The city last hosted the World Cup in 1994, when it made RFK Stadium one of nine U.S. venues for the tournament. It’s also held Olympic soccer games (1996) as well as the 1999 and 2003 FIFA Women’s World Cup.

MORE SOCCER NEWS:

WATCH: American Christian Pulisic nets second goal for Chelsea in as many games

WATCH: American Christian Pulisic nets second goal for Chelsea in as many games

The Premier League restart has gone as good as possible for Christian Pulisic.

The United States National Team star netted his second goal in as many games for Chelsea on Thursday, giving the Blues a 1-0 lead over Manchester City shortly before halftime.

Pulisic gained possession of the ball off of a poor City turnover, and suddenly, he was one-on-one with defender Benjamin Mendy. The American winger used a brilliant hesitation move to dribble past Mendy before curling his shot past keeper Ederson for the goal.

Pulisic's goal comes on the heels of his solid outing on Sunday, where he scored Chelsea's first goal in a 2-1 victory over Aston Villa. Thursday's finish was Pulisic's eighth goal in 25 appearances since arriving at Chelsea from German side Borussia Dortmund this past summer.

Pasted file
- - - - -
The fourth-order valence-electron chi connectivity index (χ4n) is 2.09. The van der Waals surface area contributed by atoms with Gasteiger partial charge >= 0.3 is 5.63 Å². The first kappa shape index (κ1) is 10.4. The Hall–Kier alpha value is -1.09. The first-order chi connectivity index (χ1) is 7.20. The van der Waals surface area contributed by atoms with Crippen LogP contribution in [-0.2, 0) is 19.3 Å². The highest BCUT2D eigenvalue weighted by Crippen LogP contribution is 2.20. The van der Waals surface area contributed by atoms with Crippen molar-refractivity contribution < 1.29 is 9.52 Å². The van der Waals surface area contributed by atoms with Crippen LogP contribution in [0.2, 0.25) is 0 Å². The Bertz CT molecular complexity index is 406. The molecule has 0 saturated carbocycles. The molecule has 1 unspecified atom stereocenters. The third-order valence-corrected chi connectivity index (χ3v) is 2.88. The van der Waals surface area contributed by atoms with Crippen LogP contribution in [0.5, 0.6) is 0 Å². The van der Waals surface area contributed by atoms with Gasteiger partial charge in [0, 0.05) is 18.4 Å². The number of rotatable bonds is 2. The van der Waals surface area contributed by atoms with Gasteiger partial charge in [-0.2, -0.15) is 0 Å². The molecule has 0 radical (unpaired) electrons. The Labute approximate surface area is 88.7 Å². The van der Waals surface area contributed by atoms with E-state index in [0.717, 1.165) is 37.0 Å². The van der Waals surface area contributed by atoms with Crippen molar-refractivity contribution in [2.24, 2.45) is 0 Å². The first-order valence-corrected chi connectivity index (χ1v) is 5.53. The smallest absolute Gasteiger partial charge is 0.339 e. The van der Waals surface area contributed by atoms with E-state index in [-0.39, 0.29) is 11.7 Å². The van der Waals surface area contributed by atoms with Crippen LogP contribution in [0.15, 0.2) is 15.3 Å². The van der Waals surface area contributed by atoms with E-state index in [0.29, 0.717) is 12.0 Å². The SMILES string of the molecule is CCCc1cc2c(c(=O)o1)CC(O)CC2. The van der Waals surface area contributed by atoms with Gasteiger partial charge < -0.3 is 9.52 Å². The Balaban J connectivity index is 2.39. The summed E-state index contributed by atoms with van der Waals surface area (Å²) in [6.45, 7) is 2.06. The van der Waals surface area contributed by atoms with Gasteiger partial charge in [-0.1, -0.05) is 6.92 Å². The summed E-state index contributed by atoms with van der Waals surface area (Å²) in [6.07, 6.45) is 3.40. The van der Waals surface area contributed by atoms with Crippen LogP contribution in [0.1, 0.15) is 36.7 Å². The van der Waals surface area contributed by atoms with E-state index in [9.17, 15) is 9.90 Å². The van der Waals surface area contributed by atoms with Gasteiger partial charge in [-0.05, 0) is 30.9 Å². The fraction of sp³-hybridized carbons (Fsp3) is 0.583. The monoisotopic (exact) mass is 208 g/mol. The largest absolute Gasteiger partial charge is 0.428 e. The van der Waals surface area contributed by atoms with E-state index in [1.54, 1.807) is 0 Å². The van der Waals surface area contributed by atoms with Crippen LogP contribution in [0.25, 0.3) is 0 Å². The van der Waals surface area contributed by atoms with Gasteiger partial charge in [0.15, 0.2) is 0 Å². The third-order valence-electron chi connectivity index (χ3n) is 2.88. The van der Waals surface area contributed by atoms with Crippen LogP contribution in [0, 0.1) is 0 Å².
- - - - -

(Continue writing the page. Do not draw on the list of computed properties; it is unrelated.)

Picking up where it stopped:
Pulisic had previously been sidelined since January 1 with an adductor injury but was close to returning before the season was paused in mid-March due to the coronavirus pandemic. The Premier League's resumption gives the American star a chance to rewrite the narrative on an otherwise incomplete first season with the Blues.

Besides Chelsea supporters, no one is happier about Pulisic's goal than Liverpool fans. Should Chelsea win or draw, Liverpool will clinch their first-ever Premier League title (and first league title in 30 years).